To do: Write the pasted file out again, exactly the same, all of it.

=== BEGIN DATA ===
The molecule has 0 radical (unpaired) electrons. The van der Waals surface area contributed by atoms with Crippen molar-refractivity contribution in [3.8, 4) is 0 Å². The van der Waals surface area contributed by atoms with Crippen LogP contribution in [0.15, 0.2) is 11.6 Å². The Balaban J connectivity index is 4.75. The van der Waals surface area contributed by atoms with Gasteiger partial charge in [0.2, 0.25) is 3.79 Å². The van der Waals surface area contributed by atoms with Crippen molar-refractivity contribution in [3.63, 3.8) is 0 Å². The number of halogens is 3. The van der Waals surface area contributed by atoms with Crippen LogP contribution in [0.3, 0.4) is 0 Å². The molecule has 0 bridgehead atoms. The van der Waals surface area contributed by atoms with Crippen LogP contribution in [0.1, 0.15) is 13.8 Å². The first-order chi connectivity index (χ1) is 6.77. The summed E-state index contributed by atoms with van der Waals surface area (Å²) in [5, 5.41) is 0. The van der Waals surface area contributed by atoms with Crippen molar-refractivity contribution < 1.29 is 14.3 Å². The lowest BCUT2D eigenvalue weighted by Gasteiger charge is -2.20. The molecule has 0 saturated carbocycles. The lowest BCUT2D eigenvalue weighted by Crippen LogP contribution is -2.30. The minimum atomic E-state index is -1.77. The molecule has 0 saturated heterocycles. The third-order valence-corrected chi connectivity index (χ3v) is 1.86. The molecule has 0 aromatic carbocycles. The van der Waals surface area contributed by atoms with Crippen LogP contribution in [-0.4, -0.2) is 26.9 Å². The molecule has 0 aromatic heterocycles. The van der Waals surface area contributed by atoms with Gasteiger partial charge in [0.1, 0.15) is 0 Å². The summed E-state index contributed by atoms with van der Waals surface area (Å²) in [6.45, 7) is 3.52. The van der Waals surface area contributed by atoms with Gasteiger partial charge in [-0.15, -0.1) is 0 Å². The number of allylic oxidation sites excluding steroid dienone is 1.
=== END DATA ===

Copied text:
The molecule has 0 radical (unpaired) electrons. The van der Waals surface area contributed by atoms with Crippen molar-refractivity contribution in [3.8, 4) is 0 Å². The van der Waals surface area contributed by atoms with Crippen LogP contribution in [0.15, 0.2) is 11.6 Å². The Balaban J connectivity index is 4.75. The van der Waals surface area contributed by atoms with Gasteiger partial charge in [0.2, 0.25) is 3.79 Å². The van der Waals surface area contributed by atoms with Crippen molar-refractivity contribution in [3.63, 3.8) is 0 Å². The number of halogens is 3. The van der Waals surface area contributed by atoms with Crippen LogP contribution in [0.3, 0.4) is 0 Å². The molecule has 0 bridgehead atoms. The van der Waals surface area contributed by atoms with Crippen LogP contribution in [0.1, 0.15) is 13.8 Å². The first-order chi connectivity index (χ1) is 6.77. The summed E-state index contributed by atoms with van der Waals surface area (Å²) in [5, 5.41) is 0. The van der Waals surface area contributed by atoms with Crippen molar-refractivity contribution < 1.29 is 14.3 Å². The lowest BCUT2D eigenvalue weighted by Gasteiger charge is -2.20. The molecule has 0 saturated carbocycles. The lowest BCUT2D eigenvalue weighted by Crippen LogP contribution is -2.30. The minimum atomic E-state index is -1.77. The molecule has 0 saturated heterocycles. The third-order valence-corrected chi connectivity index (χ3v) is 1.86. The molecule has 0 aromatic carbocycles. The van der Waals surface area contributed by atoms with Crippen LogP contribution in [-0.4, -0.2) is 26.9 Å². The molecule has 0 aromatic heterocycles. The van der Waals surface area contributed by atoms with Gasteiger partial charge in [0.1, 0.15) is 0 Å². The summed E-state index contributed by atoms with van der Waals surface area (Å²) in [6.45, 7) is 3.52. The van der Waals surface area contributed by atoms with Gasteiger partial charge in [-0.15, -0.1) is 0 Å². The number of allylic oxidation sites excluding steroid dienone is 1.